It’s really important to remember the history, how fathers get into birthing room. We campaigned  for men to come to the birthing room to protect their woman, because they were so violated and brutalized. Now this is the cultural interpretation, that you are there as a man, and this is bonding, watching your child being born and supporting your woman. But it’s not how it started. In hospital everybody is listening all the time to see if something will go wrong – they listen to the babies heart beats, they check her blood pressure, everything around is geared for something going wrong. Usually when something goes wrong or risky, dad will listen to midwife, of course. The subtext is that you have to listen, otherwise your wife and baby will be in danger. So they always act to keep their child and mother alive and well. This is natural and very healthy. For dad to go what his wife would say and not what implied risk from health care provider would be radical.. So that’s why doula should be there in the first place. She is someone different, saying like me, everything will be all right. You have choice – this is your decision.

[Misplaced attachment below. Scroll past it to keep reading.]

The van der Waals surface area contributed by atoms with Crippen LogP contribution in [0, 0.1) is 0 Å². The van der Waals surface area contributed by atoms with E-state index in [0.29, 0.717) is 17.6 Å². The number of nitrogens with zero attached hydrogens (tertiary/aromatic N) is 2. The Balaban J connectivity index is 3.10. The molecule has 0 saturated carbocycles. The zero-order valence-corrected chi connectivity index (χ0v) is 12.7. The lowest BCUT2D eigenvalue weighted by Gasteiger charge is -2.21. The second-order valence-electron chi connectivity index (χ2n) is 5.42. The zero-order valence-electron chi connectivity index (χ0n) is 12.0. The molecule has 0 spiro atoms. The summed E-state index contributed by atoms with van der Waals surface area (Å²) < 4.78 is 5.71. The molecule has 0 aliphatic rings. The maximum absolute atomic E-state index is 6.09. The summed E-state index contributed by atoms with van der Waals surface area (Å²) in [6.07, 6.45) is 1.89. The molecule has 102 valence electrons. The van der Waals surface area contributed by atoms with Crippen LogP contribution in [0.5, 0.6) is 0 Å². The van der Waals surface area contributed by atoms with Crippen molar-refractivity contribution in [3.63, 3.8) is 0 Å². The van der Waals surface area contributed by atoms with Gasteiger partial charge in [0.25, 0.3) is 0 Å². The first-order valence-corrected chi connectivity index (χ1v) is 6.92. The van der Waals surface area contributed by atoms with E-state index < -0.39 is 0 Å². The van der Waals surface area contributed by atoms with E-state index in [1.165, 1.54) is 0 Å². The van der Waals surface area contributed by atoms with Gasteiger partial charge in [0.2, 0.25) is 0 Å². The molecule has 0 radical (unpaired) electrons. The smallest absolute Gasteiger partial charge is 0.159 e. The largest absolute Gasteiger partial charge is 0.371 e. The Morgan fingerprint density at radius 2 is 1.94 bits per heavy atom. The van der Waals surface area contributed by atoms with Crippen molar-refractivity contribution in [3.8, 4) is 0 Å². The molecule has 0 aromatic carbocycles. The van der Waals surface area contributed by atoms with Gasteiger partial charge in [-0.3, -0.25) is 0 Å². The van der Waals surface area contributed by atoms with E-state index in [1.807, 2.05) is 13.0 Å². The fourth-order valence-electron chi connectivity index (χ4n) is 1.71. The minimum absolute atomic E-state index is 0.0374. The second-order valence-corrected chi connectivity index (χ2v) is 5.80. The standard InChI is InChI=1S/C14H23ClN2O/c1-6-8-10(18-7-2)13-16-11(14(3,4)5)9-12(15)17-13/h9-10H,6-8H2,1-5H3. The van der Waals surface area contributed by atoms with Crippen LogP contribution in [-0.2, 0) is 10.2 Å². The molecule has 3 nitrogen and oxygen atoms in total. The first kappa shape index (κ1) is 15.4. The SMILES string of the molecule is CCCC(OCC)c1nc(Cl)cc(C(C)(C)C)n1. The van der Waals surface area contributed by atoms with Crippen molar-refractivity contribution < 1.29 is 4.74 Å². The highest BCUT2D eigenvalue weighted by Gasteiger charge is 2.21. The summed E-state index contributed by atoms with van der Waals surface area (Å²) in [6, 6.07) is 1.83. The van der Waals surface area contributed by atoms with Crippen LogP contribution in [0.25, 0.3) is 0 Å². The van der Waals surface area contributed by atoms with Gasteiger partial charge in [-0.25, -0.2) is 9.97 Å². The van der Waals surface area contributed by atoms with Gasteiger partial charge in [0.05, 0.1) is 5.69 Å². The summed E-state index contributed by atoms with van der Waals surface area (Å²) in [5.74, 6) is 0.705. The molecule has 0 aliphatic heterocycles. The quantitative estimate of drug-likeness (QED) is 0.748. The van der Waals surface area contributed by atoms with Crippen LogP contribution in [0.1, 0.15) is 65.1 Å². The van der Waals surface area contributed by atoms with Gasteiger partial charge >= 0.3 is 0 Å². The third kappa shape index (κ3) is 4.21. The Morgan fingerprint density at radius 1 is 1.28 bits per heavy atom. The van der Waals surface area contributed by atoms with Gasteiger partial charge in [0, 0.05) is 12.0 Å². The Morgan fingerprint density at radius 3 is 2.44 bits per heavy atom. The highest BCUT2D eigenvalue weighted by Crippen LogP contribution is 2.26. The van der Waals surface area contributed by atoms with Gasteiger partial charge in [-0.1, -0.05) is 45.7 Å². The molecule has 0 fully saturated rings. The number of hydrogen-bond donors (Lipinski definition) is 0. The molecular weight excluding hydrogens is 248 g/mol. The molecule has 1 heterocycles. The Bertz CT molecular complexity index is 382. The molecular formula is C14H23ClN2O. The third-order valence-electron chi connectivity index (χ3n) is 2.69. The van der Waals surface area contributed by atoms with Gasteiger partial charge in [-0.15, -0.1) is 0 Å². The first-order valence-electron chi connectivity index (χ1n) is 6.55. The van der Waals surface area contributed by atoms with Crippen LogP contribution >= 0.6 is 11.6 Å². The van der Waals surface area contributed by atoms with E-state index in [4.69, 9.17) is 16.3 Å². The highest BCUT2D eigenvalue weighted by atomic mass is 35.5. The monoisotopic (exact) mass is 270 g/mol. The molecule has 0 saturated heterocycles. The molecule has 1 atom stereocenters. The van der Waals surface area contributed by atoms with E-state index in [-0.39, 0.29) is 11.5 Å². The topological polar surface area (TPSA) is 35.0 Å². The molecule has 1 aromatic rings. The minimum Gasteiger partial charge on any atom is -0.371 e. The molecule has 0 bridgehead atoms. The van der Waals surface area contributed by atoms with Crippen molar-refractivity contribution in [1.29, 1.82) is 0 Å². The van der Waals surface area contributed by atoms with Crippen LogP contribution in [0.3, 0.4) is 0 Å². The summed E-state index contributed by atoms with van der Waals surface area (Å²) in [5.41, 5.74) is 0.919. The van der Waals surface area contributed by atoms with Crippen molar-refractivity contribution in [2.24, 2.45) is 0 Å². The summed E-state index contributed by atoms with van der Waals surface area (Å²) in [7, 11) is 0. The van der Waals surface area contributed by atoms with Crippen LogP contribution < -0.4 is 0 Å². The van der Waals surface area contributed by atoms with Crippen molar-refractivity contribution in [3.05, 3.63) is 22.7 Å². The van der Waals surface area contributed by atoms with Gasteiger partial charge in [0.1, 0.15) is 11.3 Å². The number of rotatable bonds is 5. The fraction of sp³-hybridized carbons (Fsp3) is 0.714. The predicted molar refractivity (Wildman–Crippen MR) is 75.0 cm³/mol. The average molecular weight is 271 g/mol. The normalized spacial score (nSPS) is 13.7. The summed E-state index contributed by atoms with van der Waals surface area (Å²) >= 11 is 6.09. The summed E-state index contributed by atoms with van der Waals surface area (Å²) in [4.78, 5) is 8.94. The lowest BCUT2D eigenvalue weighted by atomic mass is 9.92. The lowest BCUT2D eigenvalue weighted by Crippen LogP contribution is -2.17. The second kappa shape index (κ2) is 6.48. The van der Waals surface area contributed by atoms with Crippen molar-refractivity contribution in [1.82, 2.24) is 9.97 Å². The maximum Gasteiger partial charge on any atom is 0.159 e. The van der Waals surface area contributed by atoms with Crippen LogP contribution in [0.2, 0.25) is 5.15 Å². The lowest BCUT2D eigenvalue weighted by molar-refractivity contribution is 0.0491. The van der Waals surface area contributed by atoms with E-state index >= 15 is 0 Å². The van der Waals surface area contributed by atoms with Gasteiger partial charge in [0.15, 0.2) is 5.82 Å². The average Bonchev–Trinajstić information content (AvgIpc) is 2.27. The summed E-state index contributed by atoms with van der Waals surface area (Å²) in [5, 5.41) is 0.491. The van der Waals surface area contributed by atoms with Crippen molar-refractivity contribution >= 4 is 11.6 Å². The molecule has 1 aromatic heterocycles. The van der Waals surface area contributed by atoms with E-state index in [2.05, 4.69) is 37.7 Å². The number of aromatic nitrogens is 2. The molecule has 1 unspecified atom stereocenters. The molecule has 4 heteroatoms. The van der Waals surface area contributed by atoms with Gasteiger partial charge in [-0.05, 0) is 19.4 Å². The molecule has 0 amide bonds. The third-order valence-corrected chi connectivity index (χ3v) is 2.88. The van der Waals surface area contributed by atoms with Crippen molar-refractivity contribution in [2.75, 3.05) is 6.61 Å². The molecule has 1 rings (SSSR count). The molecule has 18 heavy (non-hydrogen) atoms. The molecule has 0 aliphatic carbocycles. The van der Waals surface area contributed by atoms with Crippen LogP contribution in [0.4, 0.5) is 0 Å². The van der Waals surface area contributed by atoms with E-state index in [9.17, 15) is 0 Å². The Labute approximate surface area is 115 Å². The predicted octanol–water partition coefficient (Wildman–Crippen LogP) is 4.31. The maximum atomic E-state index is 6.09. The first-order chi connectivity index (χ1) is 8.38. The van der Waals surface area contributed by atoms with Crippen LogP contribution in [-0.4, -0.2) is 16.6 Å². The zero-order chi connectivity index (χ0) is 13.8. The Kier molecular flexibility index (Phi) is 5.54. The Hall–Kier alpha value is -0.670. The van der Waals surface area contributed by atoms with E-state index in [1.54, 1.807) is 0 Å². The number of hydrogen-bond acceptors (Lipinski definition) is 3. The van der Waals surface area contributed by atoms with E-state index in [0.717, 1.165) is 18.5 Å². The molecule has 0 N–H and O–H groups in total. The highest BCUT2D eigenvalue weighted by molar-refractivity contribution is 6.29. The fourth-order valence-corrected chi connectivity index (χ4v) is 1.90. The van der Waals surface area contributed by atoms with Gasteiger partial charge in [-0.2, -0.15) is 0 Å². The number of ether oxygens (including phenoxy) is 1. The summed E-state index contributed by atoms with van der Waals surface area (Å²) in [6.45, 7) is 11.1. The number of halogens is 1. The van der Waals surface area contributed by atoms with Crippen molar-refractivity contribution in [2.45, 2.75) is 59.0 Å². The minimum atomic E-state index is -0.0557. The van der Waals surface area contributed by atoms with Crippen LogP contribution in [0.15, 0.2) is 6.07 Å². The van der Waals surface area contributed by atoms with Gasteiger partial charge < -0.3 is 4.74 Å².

Me: I think women bring different things to birth. It brings a lot of things in our life too. I want to ask you about sisterhood. I have this impression that more and more women are gathering, sharing their experiences, talking and appreciating their womanhood. How do you see those things?,